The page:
Food Network in the Kitchen app screenshot

Food Network in the Kitchen

TV chefs' recipes

We could all use a little more inspiration in the kitchen, whether we're master chefs or amateurs struggling to boil water. The Food Network's recipe finder taps into the knowledge of the channel's resident chefs such as Alton Brown or Giada De Laurentiis, and lets you look at, save and make shopping lists from their recipes.

The recipes are organised by dish — appetizers, brunch, etc. — and you can search by ingredient. The app lets you add up to six timers for various dishes, so you don't run the risk of burning your entree while you're tending to your sides.

Users will have to set up a Food Network account, or connect to Facebook and Twitter to access all of the features, such as sharing. The iPad version of the app offers additional perks, such as a meal planning tool and how-to videos.

Free, for iOS and Android devices.


Ninja Up

Jump for your life

Test your reflexes and channel your inner acrobat with Ninja Up, the latest title from Gameloft. This simple game makes you the steward of a tiny ninja who wants to jump to the stars, but needs you to secure his path by drawing ropes to act as launching pads. The smaller the rope, the higher he jumps.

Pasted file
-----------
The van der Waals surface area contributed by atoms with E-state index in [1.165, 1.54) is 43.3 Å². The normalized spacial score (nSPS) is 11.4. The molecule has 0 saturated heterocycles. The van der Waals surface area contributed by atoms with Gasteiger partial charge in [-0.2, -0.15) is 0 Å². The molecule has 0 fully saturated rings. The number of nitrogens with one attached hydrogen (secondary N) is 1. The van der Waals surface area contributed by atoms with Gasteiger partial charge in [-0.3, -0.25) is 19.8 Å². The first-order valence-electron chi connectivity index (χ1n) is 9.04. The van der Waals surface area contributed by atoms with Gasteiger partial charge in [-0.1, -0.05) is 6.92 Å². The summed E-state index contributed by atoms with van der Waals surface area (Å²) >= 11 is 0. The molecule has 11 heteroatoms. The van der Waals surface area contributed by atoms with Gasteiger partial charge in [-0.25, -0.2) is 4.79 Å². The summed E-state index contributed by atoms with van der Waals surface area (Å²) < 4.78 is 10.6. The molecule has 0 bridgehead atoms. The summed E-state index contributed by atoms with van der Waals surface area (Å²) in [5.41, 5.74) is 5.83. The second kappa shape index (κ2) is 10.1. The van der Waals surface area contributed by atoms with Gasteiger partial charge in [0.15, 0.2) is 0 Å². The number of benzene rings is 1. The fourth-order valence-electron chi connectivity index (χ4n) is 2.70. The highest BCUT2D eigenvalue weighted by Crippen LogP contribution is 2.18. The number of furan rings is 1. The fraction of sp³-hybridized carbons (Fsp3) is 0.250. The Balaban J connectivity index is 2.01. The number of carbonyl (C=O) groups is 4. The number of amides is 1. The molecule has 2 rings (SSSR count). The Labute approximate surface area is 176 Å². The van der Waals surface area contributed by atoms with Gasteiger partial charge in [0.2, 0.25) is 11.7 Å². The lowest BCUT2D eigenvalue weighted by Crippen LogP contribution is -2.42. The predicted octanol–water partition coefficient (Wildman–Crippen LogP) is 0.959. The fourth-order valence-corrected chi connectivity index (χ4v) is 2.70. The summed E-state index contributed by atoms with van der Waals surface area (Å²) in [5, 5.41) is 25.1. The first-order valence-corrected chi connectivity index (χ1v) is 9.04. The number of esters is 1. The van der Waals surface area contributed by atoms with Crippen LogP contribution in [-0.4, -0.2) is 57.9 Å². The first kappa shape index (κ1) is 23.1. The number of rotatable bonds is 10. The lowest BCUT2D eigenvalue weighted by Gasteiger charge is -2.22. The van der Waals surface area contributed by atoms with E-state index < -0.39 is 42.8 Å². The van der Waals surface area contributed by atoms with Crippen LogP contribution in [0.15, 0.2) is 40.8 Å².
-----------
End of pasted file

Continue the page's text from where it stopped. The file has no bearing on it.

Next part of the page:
The ninja can also bound off the walls to avoid the obstacles that crop up on your path, such as construction cranes. If you miscalculate his trajectory by even a little bit and crash him into a building or send him back to the ground... well, it's “bye-bye, ninja.” Death — or at least something like it — is a constant companion throughout the game, a fact that the designers have tried to soften with euphemisms like “the ground wanted to say hello.” Ninja Up is maddeningly addictive.

The game is free — and has no in-app purchases — but users do have to be willing to sit through advertisements. Most of the ads are small; every few times you die, though, you will get served a full-screen ad that can break up the flow of the game.

Free, for iOS devices. Android version is in development. - Washington Post